Five rainy seasons had passed and gone since the tragic occurrence on the reef. Five long years the breakers had thundered, and the sea-gulls had cried round the figure whose spell had drawn a mysterious barrier across the lagoon.
The children had never returned to the old place. They had kept entirely to the back of the island and the woods--the lagoon, down to a certain point, and the reef; a wide enough and beautiful enough world, but a hopeless world, as far as help from civilisation was concerned. For, of the few ships that touched at the island in the course of years, how many would explore the lagoon or woods? Perhaps not one.
Occasionally Dick would make an excursion in the dinghy to the old place, but Emmeline refused to accompany him. He went chiefly to obtain bananas; for on the whole island there was but one clump of banana trees--that near the water source in the wood, where the old green skulls had been discovered, and the little barrel.
She had never quite recovered from the occurrence on the reef. Something had been shown to her, the purport of which she vaguely understood, and it had filled her with horror and a terror of the place where it had occurred. Dick was quite different. He had been frightened enough at first; but the feeling wore away in time.
Dick had built three houses in succession during the five years. He had laid out a patch of taro and another of sweet potatoes. He knew every pool on the reef for two miles either way, and the forms of their inhabitants; and though he did not know the names of the creatures to be found there, he made a profound study of their habits.
He had seen some astonishing things during these five years--from a fight between a whale and two thrashers conducted outside the reef, lasting an hour, and dyeing the breaking waves with blood, to the poisoning of the fish in the lagoon by fresh water, due to an extraordinarily heavy rainy season.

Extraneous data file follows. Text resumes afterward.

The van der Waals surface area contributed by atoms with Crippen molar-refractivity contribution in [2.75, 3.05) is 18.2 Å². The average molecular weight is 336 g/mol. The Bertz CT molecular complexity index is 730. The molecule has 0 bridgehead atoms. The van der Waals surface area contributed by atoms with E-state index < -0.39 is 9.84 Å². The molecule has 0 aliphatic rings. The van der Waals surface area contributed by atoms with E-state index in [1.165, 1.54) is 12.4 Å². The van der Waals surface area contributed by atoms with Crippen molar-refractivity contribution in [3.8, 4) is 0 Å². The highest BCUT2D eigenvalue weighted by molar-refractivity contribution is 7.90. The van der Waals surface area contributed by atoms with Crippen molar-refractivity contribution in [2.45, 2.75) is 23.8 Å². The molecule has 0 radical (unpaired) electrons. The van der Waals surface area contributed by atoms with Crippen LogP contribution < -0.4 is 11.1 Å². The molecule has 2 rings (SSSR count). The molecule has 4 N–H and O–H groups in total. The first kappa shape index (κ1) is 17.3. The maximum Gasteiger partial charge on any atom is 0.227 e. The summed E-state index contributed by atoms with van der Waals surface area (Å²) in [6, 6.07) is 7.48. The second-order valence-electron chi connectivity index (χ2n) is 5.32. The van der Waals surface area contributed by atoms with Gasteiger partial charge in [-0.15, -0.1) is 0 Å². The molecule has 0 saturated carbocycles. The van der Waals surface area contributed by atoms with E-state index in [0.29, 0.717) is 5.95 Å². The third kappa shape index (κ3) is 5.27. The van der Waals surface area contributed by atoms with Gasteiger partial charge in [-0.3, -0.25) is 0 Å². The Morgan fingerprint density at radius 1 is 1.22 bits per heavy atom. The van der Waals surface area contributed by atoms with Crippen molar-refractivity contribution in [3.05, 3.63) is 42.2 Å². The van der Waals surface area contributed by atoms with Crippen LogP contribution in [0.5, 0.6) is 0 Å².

He knew the woods of the back of the island by heart, and the forms of life that inhabited them, butterflies and moths and birds, lizards, and insects of strange shape; extraordinary orchids--some filthy-looking, the very image of corruption, some beautiful, and all strange. He found melons and guavas, and breadfruit, the red apple of Tahiti, and the great Brazilian plum, taro in plenty, and a dozen other good things--but there were no bananas. This made him unhappy at times, for he was human.
Though Emmeline had asked Koko for Dick's whereabouts, it was only a remark made by way of making conversation, for she could hear him in the little cane-brake which lay close by amidst the trees.
In a few minutes he appeared, dragging after him two canes which he had just cut, and wiping the perspiration off his brow with his naked arm. He had an old pair of trousers on--part of the truck salved long ago from the *Shenandoah*--nothing else, and he was well worth looking at and considering, both from a physical and psychological point of view.
Auburn-haired and tall, looking more like seventeen than sixteen, with a restless and daring expression, half a child, half a man, half a civilised being, half a savage, he had both progressed and retrograded during the five years of savage life. He sat down beside Emmeline, flung the canes beside him, tried the edge of the old butcher's knife with which he had cut them, then, taking one of the canes across his knee, he began whittling at it.
"What are you making?" asked Emmeline, releasing the bird, which flew into one of the branches of the artu and rested there, a blue point amidst the dark green.
"Fish-spear," replied Dick.
Without being taciturn, he rarely wasted words. Life was all business for him. He would talk to Emmeline, but always in short sentences; and he had developed the habit of talking to inanimate things, to the fish-spear he was carving, or the bowl he was fashioning from a cocoa-nut.
As for Emmeline, even as a child she had never been talkative. There was something mysterious in her personality, something secretive. Her mind seemed half submerged in twilight. Though she spoke little, and though the subject of their conversations was almost entirely material and relative to their everyday needs, her mind would wander into abstract fields and the land of chimerae and dreams. What she found there no one knew--least of all, perhaps, herself.
As for Dick, he would sometimes talk and mutter to himself, as if in a reverie; but if you caught the words, you would find that they referred to no abstraction, but to some trifle he had on hand. He seemed entirely bound up in the moment, and to have forgotten the past as completely as though it had never been.
Yet he had his contemplative moods. He would lie with his face over a rock-pool by the hour, watching the strange forms of life to be seen there, or sit in the woods motionless as a stone, watching the birds and the swiftslipping lizards. The birds came so close that he could easily have knocked them over, but he never hurt one or interfered in any way with the wild life of the woods.